Oil Steadies Above $92 on Signs of Global Growth
- Stabilisation follows a week of sharp falls
- Strong Asian and European stocks provide support
- Concerns of ample supply remain
Brent crude oil edged down but stayed above $92 a barrel on Monday after a week of sharp falls, as strong U.S. employment data and a rally in global stock markets pointed to stronger economic growth and higher demand for fuel.
Brent fell nearly 5 percent last week, its steepest decline since April 2013, as a strong U.S. dollar, weak demand and ample supply weighed on prices.
"It is no surprise to see the price stabilising after the massive sell-offs last week, but we won't see a hard price floor until OPEC indicates that it will cut production," said Eugen Weinberg, head of commodities research at Commerzbank in Frankfurt.
Brent for November was down 10 cents at $92.21 a barrel by 1355 GMT. The benchmark touched $91.48 on Friday, its lowest since June 2012. U.S. November crude was down 5 cents at $89.69 a barrel.
Tony Machacek, an oil trader at Jefferies in London, said that many traders were buying options to insure against prices falling to $80, reflecting uncertainty in the markets.
"I still believe the market is solidly in a downward trend," he added.
Oil has fallen in four of the past five weeks due to a global supply glut and the strength of the dollar, which touched a four-year high on Friday against a basket of currencies, making oil more costly for buyers using other currencies.
Asian shares advanced on Monday after upbeat U.S. jobs data on Friday eased concerns over slower global growth. Tokyo's Nikkei jumped 1.2 percent, while Hong Kong shares rose 0.3 percent, as pro-democracy activists scaled down protests. European stocks were also stronger.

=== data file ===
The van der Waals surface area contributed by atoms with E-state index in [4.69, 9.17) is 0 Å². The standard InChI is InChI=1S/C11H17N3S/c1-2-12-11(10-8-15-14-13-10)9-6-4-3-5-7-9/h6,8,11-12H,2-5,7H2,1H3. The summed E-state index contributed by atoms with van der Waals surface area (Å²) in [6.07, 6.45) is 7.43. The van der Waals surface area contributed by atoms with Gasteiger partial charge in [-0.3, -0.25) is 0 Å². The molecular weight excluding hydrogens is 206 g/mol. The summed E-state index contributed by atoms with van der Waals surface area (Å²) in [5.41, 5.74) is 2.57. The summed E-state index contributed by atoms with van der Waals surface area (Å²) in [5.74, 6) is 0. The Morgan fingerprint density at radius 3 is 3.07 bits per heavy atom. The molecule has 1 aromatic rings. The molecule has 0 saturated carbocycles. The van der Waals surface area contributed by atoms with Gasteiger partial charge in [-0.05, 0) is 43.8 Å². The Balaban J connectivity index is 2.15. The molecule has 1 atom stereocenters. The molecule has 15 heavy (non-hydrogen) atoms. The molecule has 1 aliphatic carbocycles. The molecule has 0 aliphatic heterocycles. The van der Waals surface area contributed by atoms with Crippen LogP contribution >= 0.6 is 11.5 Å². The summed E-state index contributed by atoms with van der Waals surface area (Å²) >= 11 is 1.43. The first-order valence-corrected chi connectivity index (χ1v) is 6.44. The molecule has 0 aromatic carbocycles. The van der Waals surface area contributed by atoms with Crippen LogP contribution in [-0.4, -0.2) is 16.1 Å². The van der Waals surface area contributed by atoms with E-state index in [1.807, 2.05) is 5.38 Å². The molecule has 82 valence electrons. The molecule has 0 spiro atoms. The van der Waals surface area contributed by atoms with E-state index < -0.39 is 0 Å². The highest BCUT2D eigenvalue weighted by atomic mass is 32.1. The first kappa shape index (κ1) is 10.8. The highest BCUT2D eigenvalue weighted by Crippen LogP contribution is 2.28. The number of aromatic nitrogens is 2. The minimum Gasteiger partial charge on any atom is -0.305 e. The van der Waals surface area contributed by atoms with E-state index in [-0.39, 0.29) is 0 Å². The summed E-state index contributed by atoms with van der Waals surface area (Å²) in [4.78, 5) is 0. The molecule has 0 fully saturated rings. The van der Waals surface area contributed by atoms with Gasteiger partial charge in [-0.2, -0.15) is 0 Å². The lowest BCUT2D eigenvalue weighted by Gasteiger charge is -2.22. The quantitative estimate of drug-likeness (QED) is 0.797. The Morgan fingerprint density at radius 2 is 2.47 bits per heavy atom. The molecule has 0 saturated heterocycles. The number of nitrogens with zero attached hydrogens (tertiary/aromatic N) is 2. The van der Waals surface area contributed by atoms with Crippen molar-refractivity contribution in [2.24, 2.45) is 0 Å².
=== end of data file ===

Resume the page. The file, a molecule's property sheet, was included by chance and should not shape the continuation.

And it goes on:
But the overall trend for demand has been weak this year. London-based consultancy Energy Aspects forecasts demand growth for 2014 at around a million barrels a day below supply growth, oil analyst Virendra Chauhan told the Reuters Global Oil Forum.
Strong supply will continue to weigh on prices, said Bjarne Schieldrop, chief commodity analyst at SEB in Oslo.
"The main expectation is for a continued, very strong supply growth in the United States," he said.
Libyan output has increased rapidly since the summer, while conflict in northern Iraq has failed to dent supply. Islamic State militants have so far failed to make an impression in the country's southern oil-producing provinces.
But Islamic State fighters captured two towns in western Iraq over the weekend, and on Monday advanced towards a town in northern Syria, suggesting that current military efforts have not contained the radical group.
The Organization of the Petroleum Exporting Countries (OPEC) has not given any formal indication that it will cut supply at or before its Nov. 27 meeting.
OPEC member Saudi Arabia will maintain steady supplies to at least two Asian buyers in November, industry sources said.
The world's top crude exporter last week announced a bigger-than-expected cut in its November oil sales prices (OSPs) to Asia, indicating its willingness to keep oil markets well supplied and triggering a price slump.
Many analysts expect OPEC to cut production if the oil price approaches $90.
(By Sam Wilkin, Additional reporting by Keith Wallis in Singapore; Editing by Christopher Johnson and Pravin Char)